The Utah Education Interim Committee met on Wednesday, May 18 to discuss the role of competency-based education in Utah schools.
Representatives from Juab school district schools explained how competency-based education practices help each student to learn what they need to learn in order to advance to the next subject. It lets students take their own pace in education so they learn what is required on their own terms.
Utah Senate bill 143 defines competency based learning as “A system where a student advances to higher levels of learning when the student demonstrates competency of concept and skills regardless of time, place or pace.”
Interim State Superintendent of Public Instruction Sydnee Dickson began the conversation in the meeting by explaining a broad overview of competency-based learning. Time, place and pace are all up to the student in this learning model. Students are responsible for learning each topic or principle before they can move on to the next.
“If students are really clear about what’s expected, then we are more likely as a system to be flexible around those competencies,” Dickson said.
Dickson and other educators presented their case that competency-based learning is something that all Utah Schools can use. Royd Darrington, principal of Juab High School, has been participating with his teachers and students in competency-based learning. He was able to answer most of the questions that the Education Interim Committee had about the system.
“As you as lawmakers look at education in Utah, the thing that I think needs to be switched a little bit is that competency-based education is just a mindset,” Darrington said.
Darrington made it clear to the committee that he believes competency-based education is simple and has helped his students progress. The school district hasn’t made it the only way that they can teach their students, but it is important to their educational process. Juab county schools want to help their students to achieve their dreams, and they have found that this style of learning is helping students to do so.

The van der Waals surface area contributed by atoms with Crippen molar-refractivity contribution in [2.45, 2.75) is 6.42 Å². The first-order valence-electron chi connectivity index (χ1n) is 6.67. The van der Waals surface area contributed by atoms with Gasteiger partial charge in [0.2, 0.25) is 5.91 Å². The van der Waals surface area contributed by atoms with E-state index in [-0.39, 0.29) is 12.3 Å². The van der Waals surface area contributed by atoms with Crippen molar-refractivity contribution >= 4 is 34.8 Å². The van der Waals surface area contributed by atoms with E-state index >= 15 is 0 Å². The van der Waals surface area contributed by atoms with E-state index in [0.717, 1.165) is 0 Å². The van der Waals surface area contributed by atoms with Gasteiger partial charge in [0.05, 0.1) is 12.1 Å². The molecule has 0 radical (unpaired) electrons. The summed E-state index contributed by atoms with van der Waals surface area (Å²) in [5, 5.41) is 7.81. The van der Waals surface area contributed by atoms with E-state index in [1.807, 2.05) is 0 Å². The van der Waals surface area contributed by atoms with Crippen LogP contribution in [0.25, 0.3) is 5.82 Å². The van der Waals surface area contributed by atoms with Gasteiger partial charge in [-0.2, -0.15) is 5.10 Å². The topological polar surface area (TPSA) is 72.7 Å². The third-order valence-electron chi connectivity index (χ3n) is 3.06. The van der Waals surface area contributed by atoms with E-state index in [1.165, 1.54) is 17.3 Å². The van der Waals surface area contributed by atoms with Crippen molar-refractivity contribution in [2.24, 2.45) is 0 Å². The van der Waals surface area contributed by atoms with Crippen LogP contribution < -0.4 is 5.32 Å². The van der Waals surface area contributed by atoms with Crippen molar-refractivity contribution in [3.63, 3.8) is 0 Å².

“Competency-based learning is simply one of many tools and practices that has to be in place for us to meet our students at a personal level,” Principal Darrington said.
Darrington brought math teachers Christie Tolbert and Natalie Darrington from Juab School District to share their experiences in the classroom with committee. Natalie Darrington explained how teaching with a focus on student competency has helped student attitudes towards learning. The students in Juab schools are learning that if they don’t understand something, they will eventually.
“It’s okay for students to not get something, as long as they say ‘I don’t get it yet,’” Natalie said.
The committee had a few questions about competency-based learning for the educators, and appeared to be overall pleased with the explanation that the Juab School District provided. Senator Howard A. Stephensen agreed with the school district representatives on the matter.
“Every student has intrinsic motivation to achieve these kinds of things and when they say ‘I’m not good at converting fractions to decimals yet,’ that means that they get it and are going to get it,” Stephensen said.
The meeting provided the committee with a new perspective on competency-based learning. The Education Committee will continue to meet and decide the role competency-based education will play in Utah schools in the future.